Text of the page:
Carnegie Mellon University’s Computer Science School in February apologized after it mistakenly accepted 800 applicants to its grad problem, only to send out rejection notices hours later. The irony of a computer glitch leading to this problem at such a renowned computer science school was lost on no one…

Lenovo Superfish debacle
Lenovo Superfish debacle

Lenovo officials apologized in February after it was discovered that Superfish adware packaged with some of its consumer notebooks was not only a pain for users but also included a serious security flaw resulting from interception of encrypted traffic. “I have a bunch of very embarrassed engineers on my staff right now,” said Lenovo CTO Peter Hortensius. “They missed this.” Lenovo worked with Microsoft and others to give users tools to rid themselves of Superfish.

Apple apologizes for tuning out customers
Apple apologizes for tuning out customers

Apple apologized in March for an 11-hour iTunes service and App Store outage that it blamed on “an internal DNS error at Apple,” in a statement to CNBC.

Blame the iPads
Blame the iPads

American Airlines in April apologized after digital map application problems on pilot iPads delayed dozens of flights over a two-day period. The airline did stress that the problem was a third-party app, not the Apple products themselves.

Locker awakened
Locker awakened

The creator of a strain of ransomware called Locker apologized after he “woke up” the malware, which encrypted files on infected devices and asked for money to release them. A week after the ransomware was activated, the creator apparently had a changed of heart released decryption keys needed by victims to unlock their systems.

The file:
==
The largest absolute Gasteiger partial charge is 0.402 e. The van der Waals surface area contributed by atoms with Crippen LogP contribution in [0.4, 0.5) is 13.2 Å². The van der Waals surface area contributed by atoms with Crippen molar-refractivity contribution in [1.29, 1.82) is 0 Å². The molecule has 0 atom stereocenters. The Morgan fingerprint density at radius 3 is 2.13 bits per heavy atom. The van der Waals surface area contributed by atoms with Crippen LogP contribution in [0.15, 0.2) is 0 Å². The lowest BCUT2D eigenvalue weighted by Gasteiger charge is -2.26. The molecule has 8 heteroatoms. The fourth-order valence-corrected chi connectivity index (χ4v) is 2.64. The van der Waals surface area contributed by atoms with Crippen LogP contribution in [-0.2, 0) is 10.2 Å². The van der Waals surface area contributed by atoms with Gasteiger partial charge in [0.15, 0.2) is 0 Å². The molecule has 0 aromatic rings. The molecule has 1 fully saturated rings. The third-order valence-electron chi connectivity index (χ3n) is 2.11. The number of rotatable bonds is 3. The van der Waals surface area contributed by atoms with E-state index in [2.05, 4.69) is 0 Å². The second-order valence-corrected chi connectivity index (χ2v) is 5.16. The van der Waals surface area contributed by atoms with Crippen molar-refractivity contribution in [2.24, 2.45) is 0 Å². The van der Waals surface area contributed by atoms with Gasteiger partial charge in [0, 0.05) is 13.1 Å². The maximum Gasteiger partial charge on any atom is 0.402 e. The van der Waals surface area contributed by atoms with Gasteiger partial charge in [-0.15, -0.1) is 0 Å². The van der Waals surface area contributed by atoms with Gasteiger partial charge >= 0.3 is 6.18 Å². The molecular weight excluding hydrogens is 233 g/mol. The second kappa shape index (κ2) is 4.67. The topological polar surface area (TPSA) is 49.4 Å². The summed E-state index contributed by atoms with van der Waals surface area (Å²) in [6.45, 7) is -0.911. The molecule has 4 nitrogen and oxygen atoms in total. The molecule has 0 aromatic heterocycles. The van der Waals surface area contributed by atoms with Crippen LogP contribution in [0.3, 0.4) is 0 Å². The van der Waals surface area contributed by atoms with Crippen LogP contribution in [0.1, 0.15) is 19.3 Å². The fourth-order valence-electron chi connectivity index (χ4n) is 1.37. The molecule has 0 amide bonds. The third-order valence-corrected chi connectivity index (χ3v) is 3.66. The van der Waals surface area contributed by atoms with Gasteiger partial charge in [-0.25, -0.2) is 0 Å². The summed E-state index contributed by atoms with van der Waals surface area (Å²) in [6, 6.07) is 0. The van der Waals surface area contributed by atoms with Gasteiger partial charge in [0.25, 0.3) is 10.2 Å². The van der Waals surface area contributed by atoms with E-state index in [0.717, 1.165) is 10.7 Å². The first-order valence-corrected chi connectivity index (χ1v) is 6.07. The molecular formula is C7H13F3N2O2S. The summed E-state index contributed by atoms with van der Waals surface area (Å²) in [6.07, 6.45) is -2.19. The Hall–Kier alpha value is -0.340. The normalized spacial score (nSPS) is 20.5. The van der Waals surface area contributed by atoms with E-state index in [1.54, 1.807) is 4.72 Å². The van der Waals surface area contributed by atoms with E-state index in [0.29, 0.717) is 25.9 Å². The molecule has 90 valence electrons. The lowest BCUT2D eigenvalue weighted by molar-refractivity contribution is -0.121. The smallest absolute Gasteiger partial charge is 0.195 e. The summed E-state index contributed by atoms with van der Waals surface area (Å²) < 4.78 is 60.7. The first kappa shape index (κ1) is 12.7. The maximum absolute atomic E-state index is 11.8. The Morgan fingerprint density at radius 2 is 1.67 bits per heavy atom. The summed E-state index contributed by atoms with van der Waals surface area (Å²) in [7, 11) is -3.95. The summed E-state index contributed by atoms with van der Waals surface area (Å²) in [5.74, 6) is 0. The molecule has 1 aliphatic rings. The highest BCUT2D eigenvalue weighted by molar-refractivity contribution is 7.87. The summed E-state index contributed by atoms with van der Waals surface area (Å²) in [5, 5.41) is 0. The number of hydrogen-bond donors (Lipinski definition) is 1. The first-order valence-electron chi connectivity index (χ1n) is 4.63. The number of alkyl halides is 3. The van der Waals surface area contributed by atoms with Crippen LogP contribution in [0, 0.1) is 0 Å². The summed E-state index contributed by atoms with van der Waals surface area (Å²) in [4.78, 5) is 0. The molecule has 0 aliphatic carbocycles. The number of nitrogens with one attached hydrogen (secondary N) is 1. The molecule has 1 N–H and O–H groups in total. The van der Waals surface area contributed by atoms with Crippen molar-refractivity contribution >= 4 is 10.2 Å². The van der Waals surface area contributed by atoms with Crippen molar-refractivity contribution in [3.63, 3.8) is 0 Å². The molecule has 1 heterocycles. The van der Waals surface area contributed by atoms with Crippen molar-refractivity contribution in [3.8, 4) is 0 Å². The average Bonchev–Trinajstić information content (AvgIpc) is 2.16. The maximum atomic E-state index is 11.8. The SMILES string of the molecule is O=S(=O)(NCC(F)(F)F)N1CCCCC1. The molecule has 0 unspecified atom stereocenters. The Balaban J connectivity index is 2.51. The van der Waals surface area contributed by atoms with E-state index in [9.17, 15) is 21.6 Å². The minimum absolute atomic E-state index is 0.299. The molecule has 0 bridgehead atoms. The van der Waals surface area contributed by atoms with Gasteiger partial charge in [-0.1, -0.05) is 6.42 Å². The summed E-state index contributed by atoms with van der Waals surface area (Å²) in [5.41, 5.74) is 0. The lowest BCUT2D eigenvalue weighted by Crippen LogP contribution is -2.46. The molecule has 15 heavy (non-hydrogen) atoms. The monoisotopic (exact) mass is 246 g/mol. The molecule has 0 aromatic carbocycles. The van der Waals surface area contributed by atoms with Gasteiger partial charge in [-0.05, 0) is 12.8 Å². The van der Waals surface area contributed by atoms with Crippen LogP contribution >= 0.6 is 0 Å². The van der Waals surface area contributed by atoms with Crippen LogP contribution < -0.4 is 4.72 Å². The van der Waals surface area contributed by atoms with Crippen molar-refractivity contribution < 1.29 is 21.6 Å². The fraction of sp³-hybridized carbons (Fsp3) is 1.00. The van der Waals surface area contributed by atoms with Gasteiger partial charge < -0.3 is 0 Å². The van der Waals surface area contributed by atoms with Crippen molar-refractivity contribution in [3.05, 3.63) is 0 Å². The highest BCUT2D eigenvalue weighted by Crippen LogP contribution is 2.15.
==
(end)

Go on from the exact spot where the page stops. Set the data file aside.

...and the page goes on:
HTC wants to be Hero
HTC wants to be Hero

Phonemaker HTC’s CEO Cher Wang, according to the Taipei Times in June, apologized to investors in June after the company’s new One M9 flagship phone failed to boost sales. “HTC’s recent performance has let people down,” said Wang, pointing to better times ahead with the planned fall release of a new phone dubbed Hero.

Ketchup for adults only
Ketchup for adults only

Ketchup maker Heinz apologized in June after an outdated contest-related QR code on its bottles sent a German man to an X-rated website. Meanwhile, the website operator offered the man who complained a free year’s worth of access, which he declined.

Livid Reddit users push out interim CEO
Livid Reddit users push out interim CEO

Interim Reddit CEO Ellen Pao apologized in July (“we screwed up”) after the online news aggregation site went nuts over the sudden dismissal of an influential employee known for her work on the site’s popular Ask Me Anything section. Pao shortly afterwards resigned from her post following continued demands for her ouster by site users.

Blame the router
Blame the router

United Airlines apologized (“we experienced a network connectivity issue. We are working to resolve and apologize for any inconvenience.”) in July after being forced to ground its flights for two hours one morning due to a technology issue that turned out to be router-related. United has suffered a string of tech glitches since adopting Continental’s passenger management system a few years back following its acquisition of the airline.

Toshiba
Billion dollar apology

Top Toshiba executives resigned in July following revelations that the company had systematically padded its profits by more than $1 billion over a six-year period. “I recognize there has been the most serious damage to our brand image in our 140-year history,” said outgoing President Hisao Tanaka, who is to be succeeded by Chairman Masashi Muromachi. “We take what the committee has pointed out very seriously, and it is I and others in management who bear responsibility.”